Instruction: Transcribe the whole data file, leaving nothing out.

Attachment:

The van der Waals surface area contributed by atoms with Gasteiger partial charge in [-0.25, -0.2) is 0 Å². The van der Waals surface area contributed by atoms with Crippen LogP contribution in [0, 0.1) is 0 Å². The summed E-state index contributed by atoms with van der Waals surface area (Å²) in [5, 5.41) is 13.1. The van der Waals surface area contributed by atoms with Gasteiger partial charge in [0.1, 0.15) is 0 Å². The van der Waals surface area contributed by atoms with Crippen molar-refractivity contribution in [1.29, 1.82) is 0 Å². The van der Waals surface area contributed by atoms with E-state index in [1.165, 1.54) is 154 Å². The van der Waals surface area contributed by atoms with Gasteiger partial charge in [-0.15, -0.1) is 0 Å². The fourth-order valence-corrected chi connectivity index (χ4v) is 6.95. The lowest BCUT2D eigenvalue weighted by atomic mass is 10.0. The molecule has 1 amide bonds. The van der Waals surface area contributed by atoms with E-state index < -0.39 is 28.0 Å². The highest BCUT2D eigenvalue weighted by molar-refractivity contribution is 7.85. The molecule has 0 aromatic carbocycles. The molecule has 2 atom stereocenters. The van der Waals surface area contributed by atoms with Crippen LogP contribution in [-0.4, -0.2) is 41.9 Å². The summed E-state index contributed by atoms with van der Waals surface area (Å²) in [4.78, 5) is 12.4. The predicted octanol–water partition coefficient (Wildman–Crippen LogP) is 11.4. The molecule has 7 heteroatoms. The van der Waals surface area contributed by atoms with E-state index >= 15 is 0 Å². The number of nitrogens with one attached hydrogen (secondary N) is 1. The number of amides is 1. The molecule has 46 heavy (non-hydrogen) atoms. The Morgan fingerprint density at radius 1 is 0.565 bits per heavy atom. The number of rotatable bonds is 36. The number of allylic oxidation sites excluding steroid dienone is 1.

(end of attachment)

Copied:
The van der Waals surface area contributed by atoms with Gasteiger partial charge in [-0.25, -0.2) is 0 Å². The van der Waals surface area contributed by atoms with Crippen LogP contribution in [0, 0.1) is 0 Å². The summed E-state index contributed by atoms with van der Waals surface area (Å²) in [5, 5.41) is 13.1. The van der Waals surface area contributed by atoms with Gasteiger partial charge in [0.1, 0.15) is 0 Å². The van der Waals surface area contributed by atoms with Crippen molar-refractivity contribution in [1.29, 1.82) is 0 Å². The van der Waals surface area contributed by atoms with E-state index in [1.165, 1.54) is 154 Å². The van der Waals surface area contributed by atoms with Gasteiger partial charge in [-0.15, -0.1) is 0 Å². The fourth-order valence-corrected chi connectivity index (χ4v) is 6.95. The lowest BCUT2D eigenvalue weighted by atomic mass is 10.0. The molecule has 1 amide bonds. The van der Waals surface area contributed by atoms with E-state index < -0.39 is 28.0 Å². The highest BCUT2D eigenvalue weighted by molar-refractivity contribution is 7.85. The molecule has 0 aromatic carbocycles. The molecule has 2 atom stereocenters. The van der Waals surface area contributed by atoms with Crippen LogP contribution in [-0.4, -0.2) is 41.9 Å². The summed E-state index contributed by atoms with van der Waals surface area (Å²) in [4.78, 5) is 12.4. The predicted octanol–water partition coefficient (Wildman–Crippen LogP) is 11.4. The molecule has 7 heteroatoms. The van der Waals surface area contributed by atoms with E-state index >= 15 is 0 Å². The number of nitrogens with one attached hydrogen (secondary N) is 1. The number of amides is 1. The molecule has 46 heavy (non-hydrogen) atoms. The Morgan fingerprint density at radius 1 is 0.565 bits per heavy atom. The number of rotatable bonds is 36. The number of allylic oxidation sites excluding steroid dienone is 1.